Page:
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Amazon, Regional Sports and Owning the Local Economy

Photo of Georgia Meyer
by Georgia Meyer

Amazon is reportedly bidding for all 22 US regional sports networks that Disney is putting up for sale (as part of its $73.1 billion deal to buy most of 21st Century Fox). Among the networks is the YES Network, that broadcasts New York Yankees games, as well as an array of professional NBA, NHL and MLB leagues.

Besides this being a part of Amazon’s broader play to become a major sports broadcaster, it is the potential of interplay between Amazon’s various assets, on a regional level, that is also fascinating.

Amazon’s growing suite of sports rights

Amazon is steadily building a strong portfolio of sports rights, setting it on a path to become a major player in sports broadcast. In the US, it has renewed its deal with the NFL to broadcast Thursday night football. In the UK, it has become the first tech major to acquire domestic EPL rights. These will sit alongside Amazon’s exclusive rights to broadcast the ATP and US Open in the UK.

Amazon’s regional advertising opportunity

In a digital content economy – characterised by fragmented audiences and the death of linear viewing – sports viewing remains one of the last appointment to view fixtures for audiences. This is a powerful community-rooted antidote to increasingly decentralised and disorientating viewing habits. It has the concurrent impact of raising the value of ad inventory for flagship games – particularly for brands looking to launch a big campaign and ignite social conversations.

Regional leagues are supported by passionate fans – that tune into games week in week out, driving consistent ad revenue to networks throughout the year. Yet, not every ad can be a Nike 30 years of ‘Just Do It’ campaign launch (with the planned national-conversation sparking strategy).

Amazon would be extremely well placed to experiment with localised regional advertising that could sit atop its infrastructural framework for delivering goods. Amazon Studios has already begun exploring big ticket brand sponsors in the creation of original content for Amazon Prime Video – that would be connected to shopping opportunities via inserts into content.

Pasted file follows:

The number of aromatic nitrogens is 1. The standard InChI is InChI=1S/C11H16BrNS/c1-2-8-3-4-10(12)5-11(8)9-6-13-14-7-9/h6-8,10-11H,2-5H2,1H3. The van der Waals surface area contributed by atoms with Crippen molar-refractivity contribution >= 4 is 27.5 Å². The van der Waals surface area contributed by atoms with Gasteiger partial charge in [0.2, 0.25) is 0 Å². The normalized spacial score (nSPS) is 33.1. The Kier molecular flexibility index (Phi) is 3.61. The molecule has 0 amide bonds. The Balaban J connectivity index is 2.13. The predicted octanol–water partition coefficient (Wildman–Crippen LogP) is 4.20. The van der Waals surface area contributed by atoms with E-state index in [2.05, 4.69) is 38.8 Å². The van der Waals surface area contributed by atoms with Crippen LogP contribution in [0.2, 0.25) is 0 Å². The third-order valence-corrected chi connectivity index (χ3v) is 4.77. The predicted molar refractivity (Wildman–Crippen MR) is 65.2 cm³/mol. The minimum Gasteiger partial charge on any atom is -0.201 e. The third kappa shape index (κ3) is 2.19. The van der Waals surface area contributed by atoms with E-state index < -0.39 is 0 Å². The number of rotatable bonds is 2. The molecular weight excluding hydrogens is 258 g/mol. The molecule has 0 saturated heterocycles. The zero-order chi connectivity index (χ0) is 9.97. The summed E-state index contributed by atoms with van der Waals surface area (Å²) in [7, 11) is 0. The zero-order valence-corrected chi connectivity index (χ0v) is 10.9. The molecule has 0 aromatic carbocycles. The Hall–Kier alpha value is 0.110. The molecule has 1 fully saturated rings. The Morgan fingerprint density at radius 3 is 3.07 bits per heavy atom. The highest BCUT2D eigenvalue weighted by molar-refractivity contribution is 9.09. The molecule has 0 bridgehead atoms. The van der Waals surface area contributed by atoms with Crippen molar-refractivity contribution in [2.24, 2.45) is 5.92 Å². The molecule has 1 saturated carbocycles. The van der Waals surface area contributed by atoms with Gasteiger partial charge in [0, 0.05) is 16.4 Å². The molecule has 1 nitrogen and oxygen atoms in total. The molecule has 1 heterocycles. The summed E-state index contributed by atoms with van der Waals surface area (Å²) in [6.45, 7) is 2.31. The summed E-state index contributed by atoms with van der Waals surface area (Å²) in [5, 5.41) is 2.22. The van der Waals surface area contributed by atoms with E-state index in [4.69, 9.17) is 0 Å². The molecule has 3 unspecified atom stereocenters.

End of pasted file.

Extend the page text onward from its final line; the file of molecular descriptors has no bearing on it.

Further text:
This is made even more compelling by news last week that Amazon is planning to send free samples to customers, based on what it knows about their shopping preferences. It is a supreme example of the depth of knowledge that it has built up on individual users within its Prime offering.

Live, appointment to view sports matches, distributed by Amazon technology, paid for by ads and supplemented by a network of paid-for delivered samples, could become a formidably efficient link between digital advertising and the actual purchase and delivery of goods to viewers.

Amazon’s regulatory risks

Second round bids for the sale of the 22 regional sports networks may be put before Disney before the end of the year. Disney has been compelled to put these assets up for sale by US regulators who raised concerns about the deal and Disney’s dominance in the marketplace following the acquisition.

Should Amazon win, it would own more aspects of the US sports rights broadcast economy than any other entity in history. Not only would it own the technology that distributes matches, it would own the networks themselves, the channels, the advertising ecosystem and the means to service the advertised products to users. This does prompt consideration of at what point US regulators may come knocking on Amazon’s door.

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